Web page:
I recently viewed a profoundly funny and very real motion picture about a Chicago startup company that soars then goes bust—a must-see for anybody in the entrepreneurial community and a great way to teach what not to do. I’m providing a link to the streaming version. It’s also available on DVD (see below).
Filmed in a heady era a the dot-com era, DOT is as fresh as if made yesterday. It’s Hollywood quality work in the style of the subsequent Christopher Guest/Eugene Levy movie series and the TV show “The Office.” The humor is outrageous and priceless, and could only come from creative yet lucid minds with a deep understanding of what makes business work and not work. I love the opening line of dialogue, spoken softly, in all sincerity: “We wanna make the most amount of money in the least amount of time with the least amount of effort. Basically, that’s about it.”
I met the makers of the film, Brett Singer and Simeon Schnapper, at the Chicago Loop offices of Youtopia—a real startup that offers a promising solution to community service requirements in public schools. I caught their company presentation at the 2012 Funding Feeding Frenzy—it was one of the top three contestants—and again at the July meeting of BNC Venture Capital. As you’ll find abundantly clear in the movie DOT, these guys know the odds of success for a startup. That means they possess a good dose of panache.
Singer tells me they created a detailed story and outline of 120 typical scenes any startup might go through, but the dialogue process was strictly improv. They shot the film in 12 days over 6 consecutive weekends, generating more than 40 hours of content. They edited that down to 83 minutes, and I might add, with a great deal of expertise and talent. If these guys want to go into the filmmaking business, they’ve got the tools.
“Most of the actors had very little experience working at a startup,” said Singer. “Before we shot each scene Simeon and I would have a few minutes with the actors to relate to them how a ‘real world’ staff meeting or equity discussion, might be. We were lucky to have such a wildly talented group of improvisers.”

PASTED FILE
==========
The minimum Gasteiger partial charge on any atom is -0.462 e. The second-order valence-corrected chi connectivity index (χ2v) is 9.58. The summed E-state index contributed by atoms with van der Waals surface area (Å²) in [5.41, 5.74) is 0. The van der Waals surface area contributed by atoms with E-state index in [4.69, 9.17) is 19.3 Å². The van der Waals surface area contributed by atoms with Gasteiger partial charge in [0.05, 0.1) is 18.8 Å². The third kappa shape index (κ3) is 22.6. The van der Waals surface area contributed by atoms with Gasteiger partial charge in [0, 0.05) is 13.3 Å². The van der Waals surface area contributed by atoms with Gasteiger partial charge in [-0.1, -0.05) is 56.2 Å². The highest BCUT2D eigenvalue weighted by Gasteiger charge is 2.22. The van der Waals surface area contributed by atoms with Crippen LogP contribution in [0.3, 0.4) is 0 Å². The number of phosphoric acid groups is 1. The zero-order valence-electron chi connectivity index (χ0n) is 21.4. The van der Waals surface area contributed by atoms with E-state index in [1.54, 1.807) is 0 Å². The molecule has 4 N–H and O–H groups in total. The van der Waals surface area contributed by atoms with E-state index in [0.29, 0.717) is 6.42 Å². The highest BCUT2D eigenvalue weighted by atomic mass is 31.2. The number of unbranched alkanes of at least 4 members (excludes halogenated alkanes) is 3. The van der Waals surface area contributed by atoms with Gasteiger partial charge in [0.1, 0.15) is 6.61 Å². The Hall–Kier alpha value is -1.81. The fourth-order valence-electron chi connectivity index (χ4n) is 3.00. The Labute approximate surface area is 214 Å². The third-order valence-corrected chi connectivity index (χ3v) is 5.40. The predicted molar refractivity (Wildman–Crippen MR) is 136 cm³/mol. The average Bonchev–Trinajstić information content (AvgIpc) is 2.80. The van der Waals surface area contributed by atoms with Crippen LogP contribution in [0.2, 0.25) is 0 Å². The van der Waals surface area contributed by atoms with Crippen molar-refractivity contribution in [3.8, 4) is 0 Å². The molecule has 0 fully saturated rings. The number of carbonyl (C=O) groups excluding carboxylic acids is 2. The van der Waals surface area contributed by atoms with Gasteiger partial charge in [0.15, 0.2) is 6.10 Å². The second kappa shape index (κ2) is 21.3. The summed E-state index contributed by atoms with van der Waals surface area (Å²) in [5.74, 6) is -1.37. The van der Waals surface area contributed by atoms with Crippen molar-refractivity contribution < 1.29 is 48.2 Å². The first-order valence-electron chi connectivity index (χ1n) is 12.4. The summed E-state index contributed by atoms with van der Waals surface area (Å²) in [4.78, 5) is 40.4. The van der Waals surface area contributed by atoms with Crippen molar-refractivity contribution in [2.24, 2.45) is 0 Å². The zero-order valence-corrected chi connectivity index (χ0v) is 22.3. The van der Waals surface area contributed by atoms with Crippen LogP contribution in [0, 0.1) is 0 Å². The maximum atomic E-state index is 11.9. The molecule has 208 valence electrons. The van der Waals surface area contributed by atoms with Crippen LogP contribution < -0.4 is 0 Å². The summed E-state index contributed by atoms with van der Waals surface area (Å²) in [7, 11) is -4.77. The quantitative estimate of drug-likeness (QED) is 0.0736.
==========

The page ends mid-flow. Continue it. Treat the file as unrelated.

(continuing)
I was surprised to learn that the candidate interview scene was footage of real interviews. Another quirk—the actor who plays the CTO/tech guru had no technical experience at all. “He expressed concerns on in his ability to play the role of a coder/CTO convincingly,” said Singer. “We gave him one note – He’s by far the most intelligent of the bunch. He won’t waste his breath trying to explain or even speak technically around this group. Basically we told him, don’t say anything. Just be annoyed with everyone and occasionally we’ll feed you some lines. We are always told that the most spot-on characterization is the CTO”
The film had a great festival run, winning a number of awards. It won BEST FEATURE at The Dances with Films Festival in Santa Monica, CA. Said Singer, “After the awards ceremony the judges came up to congratulate us. When we asked, ‘Why did we win?’ they answered, ‘We watched your film first and it set the bar for the whole festival. No other film was better.’” DOT subsequently aired on the Showtime Networks for years.
“Years later we still get emails or Facebook notes on the film,” said Singer. “It’s very quotable and has a small, rabid following. I think it’s ripe for another generation to appreciate it.”
I enthusiastically agree with that. See the entire movie free on streaming media below:
Dot from Brett Singer on Vimeo.
DOT the feature film streaming http://vimeo.com/channels/81216
Get your copy of DOT on Amazon
For more information, contact Brett Singer at firstname.lastname@example.org
Their real company – YouTopia – https://youtopia.com/
Funding Feeding Frenzy http://fundingfeedingfrenzy.com/
BNC Venture Capital http://bnchicago.org/Groups.php?group=8
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Copyright © 2012 John Jonelis – All Rights Reserved
4 responses to “DOT – A FILM”
That’s a stich! Ha, ha! So many companies are just like that!
That movie chronicles a fictitious company that has everything but an idea. It’s the same now but we see ideas with no company.
I say if they have the smarts to dramatize what’s wrong, they have a good handle on what’s right.
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